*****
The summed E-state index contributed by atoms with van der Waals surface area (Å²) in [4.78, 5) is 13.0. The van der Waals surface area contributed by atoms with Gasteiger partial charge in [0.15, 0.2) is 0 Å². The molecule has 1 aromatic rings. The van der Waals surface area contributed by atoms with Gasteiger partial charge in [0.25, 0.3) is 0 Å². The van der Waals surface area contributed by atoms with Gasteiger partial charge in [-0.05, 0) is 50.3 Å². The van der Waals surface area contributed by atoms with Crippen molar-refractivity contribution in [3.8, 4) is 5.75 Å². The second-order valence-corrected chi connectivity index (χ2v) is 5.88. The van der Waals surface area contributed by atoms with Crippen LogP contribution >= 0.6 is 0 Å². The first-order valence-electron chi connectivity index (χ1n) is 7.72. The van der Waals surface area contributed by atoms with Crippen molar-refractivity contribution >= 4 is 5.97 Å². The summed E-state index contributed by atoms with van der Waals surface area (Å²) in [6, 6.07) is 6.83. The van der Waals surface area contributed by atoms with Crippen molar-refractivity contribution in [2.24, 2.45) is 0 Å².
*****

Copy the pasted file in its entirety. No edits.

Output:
The summed E-state index contributed by atoms with van der Waals surface area (Å²) in [4.78, 5) is 13.0. The van der Waals surface area contributed by atoms with Gasteiger partial charge in [0.15, 0.2) is 0 Å². The molecule has 1 aromatic rings. The van der Waals surface area contributed by atoms with Gasteiger partial charge in [0.25, 0.3) is 0 Å². The van der Waals surface area contributed by atoms with Gasteiger partial charge in [-0.05, 0) is 50.3 Å². The van der Waals surface area contributed by atoms with Crippen molar-refractivity contribution in [3.8, 4) is 5.75 Å². The second-order valence-corrected chi connectivity index (χ2v) is 5.88. The van der Waals surface area contributed by atoms with Crippen LogP contribution >= 0.6 is 0 Å². The first-order valence-electron chi connectivity index (χ1n) is 7.72. The van der Waals surface area contributed by atoms with Crippen molar-refractivity contribution >= 4 is 5.97 Å². The summed E-state index contributed by atoms with van der Waals surface area (Å²) in [6, 6.07) is 6.83. The van der Waals surface area contributed by atoms with Crippen molar-refractivity contribution in [2.24, 2.45) is 0 Å².